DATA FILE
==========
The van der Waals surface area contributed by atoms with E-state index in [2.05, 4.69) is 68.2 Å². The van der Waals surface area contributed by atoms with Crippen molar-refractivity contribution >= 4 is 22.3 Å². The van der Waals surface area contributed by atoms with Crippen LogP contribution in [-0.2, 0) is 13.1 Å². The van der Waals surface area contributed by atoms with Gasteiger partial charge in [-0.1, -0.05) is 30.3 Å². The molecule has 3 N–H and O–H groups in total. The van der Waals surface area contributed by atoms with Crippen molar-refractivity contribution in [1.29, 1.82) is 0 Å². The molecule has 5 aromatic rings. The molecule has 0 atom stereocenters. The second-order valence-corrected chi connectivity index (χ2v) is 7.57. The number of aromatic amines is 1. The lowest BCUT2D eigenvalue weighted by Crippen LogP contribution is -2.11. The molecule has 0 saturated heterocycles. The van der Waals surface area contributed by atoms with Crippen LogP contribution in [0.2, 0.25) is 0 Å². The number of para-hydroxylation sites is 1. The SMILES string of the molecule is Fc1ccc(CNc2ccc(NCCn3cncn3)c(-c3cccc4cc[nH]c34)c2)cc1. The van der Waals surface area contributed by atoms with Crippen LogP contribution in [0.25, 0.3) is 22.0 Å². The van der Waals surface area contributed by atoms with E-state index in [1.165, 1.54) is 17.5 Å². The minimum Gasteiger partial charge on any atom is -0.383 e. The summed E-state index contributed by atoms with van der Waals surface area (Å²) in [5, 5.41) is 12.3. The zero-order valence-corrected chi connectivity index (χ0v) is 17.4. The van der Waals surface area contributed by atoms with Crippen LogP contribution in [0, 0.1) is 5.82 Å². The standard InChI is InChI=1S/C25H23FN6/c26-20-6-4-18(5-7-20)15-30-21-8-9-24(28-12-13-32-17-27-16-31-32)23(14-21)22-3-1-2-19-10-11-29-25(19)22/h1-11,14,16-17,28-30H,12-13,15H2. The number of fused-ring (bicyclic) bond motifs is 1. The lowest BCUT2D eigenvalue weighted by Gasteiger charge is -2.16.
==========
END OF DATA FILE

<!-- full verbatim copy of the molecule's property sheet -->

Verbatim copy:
The van der Waals surface area contributed by atoms with E-state index in [2.05, 4.69) is 68.2 Å². The van der Waals surface area contributed by atoms with Crippen molar-refractivity contribution >= 4 is 22.3 Å². The van der Waals surface area contributed by atoms with Crippen LogP contribution in [-0.2, 0) is 13.1 Å². The van der Waals surface area contributed by atoms with Gasteiger partial charge in [-0.1, -0.05) is 30.3 Å². The molecule has 3 N–H and O–H groups in total. The van der Waals surface area contributed by atoms with Crippen molar-refractivity contribution in [1.29, 1.82) is 0 Å². The molecule has 5 aromatic rings. The molecule has 0 atom stereocenters. The second-order valence-corrected chi connectivity index (χ2v) is 7.57. The number of aromatic amines is 1. The lowest BCUT2D eigenvalue weighted by Crippen LogP contribution is -2.11. The molecule has 0 saturated heterocycles. The van der Waals surface area contributed by atoms with Crippen LogP contribution in [0.2, 0.25) is 0 Å². The number of para-hydroxylation sites is 1. The SMILES string of the molecule is Fc1ccc(CNc2ccc(NCCn3cncn3)c(-c3cccc4cc[nH]c34)c2)cc1. The van der Waals surface area contributed by atoms with Crippen LogP contribution in [0.25, 0.3) is 22.0 Å². The van der Waals surface area contributed by atoms with E-state index in [1.165, 1.54) is 17.5 Å². The minimum Gasteiger partial charge on any atom is -0.383 e. The summed E-state index contributed by atoms with van der Waals surface area (Å²) in [5, 5.41) is 12.3. The zero-order valence-corrected chi connectivity index (χ0v) is 17.4. The van der Waals surface area contributed by atoms with Crippen LogP contribution in [0, 0.1) is 5.82 Å². The standard InChI is InChI=1S/C25H23FN6/c26-20-6-4-18(5-7-20)15-30-21-8-9-24(28-12-13-32-17-27-16-31-32)23(14-21)22-3-1-2-19-10-11-29-25(19)22/h1-11,14,16-17,28-30H,12-13,15H2. The number of fused-ring (bicyclic) bond motifs is 1. The lowest BCUT2D eigenvalue weighted by Gasteiger charge is -2.16.